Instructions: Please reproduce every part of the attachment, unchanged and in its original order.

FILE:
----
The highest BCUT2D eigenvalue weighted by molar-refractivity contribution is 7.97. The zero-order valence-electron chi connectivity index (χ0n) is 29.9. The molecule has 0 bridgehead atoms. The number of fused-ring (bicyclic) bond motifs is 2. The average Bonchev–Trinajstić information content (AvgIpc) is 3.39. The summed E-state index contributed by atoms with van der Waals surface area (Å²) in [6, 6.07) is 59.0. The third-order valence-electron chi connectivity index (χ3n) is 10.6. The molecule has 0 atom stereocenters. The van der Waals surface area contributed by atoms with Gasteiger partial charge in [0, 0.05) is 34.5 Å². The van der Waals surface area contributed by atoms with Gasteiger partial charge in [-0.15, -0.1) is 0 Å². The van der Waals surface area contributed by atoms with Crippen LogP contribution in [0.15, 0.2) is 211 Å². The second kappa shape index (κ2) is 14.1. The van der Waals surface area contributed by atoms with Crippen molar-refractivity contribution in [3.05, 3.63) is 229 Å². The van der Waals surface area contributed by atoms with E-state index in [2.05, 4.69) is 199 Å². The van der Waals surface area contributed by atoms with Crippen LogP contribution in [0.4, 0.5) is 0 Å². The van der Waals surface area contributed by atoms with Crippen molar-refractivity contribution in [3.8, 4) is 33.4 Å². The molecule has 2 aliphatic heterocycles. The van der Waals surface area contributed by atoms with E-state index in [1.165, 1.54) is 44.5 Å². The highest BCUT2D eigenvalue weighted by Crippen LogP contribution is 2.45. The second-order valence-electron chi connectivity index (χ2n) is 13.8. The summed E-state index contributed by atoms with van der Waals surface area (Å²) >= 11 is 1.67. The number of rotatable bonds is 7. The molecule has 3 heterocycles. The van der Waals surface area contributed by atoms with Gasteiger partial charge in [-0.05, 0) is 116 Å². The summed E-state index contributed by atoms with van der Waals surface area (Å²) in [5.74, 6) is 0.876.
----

The highest BCUT2D eigenvalue weighted by molar-refractivity contribution is 7.97. The zero-order valence-electron chi connectivity index (χ0n) is 29.9. The molecule has 0 bridgehead atoms. The number of fused-ring (bicyclic) bond motifs is 2. The average Bonchev–Trinajstić information content (AvgIpc) is 3.39. The summed E-state index contributed by atoms with van der Waals surface area (Å²) in [6, 6.07) is 59.0. The third-order valence-electron chi connectivity index (χ3n) is 10.6. The molecule has 0 atom stereocenters. The van der Waals surface area contributed by atoms with Gasteiger partial charge in [0, 0.05) is 34.5 Å². The van der Waals surface area contributed by atoms with Gasteiger partial charge in [-0.15, -0.1) is 0 Å². The van der Waals surface area contributed by atoms with Crippen LogP contribution in [0.15, 0.2) is 211 Å². The second kappa shape index (κ2) is 14.1. The van der Waals surface area contributed by atoms with Crippen molar-refractivity contribution in [3.05, 3.63) is 229 Å². The van der Waals surface area contributed by atoms with E-state index in [2.05, 4.69) is 199 Å². The van der Waals surface area contributed by atoms with Crippen LogP contribution in [0.4, 0.5) is 0 Å². The van der Waals surface area contributed by atoms with Crippen molar-refractivity contribution in [3.8, 4) is 33.4 Å². The molecule has 2 aliphatic heterocycles. The van der Waals surface area contributed by atoms with E-state index in [1.165, 1.54) is 44.5 Å². The highest BCUT2D eigenvalue weighted by Crippen LogP contribution is 2.45. The second-order valence-electron chi connectivity index (χ2n) is 13.8. The summed E-state index contributed by atoms with van der Waals surface area (Å²) >= 11 is 1.67. The number of rotatable bonds is 7. The molecule has 3 heterocycles. The van der Waals surface area contributed by atoms with Gasteiger partial charge in [-0.05, 0) is 116 Å². The summed E-state index contributed by atoms with van der Waals surface area (Å²) in [5.74, 6) is 0.876.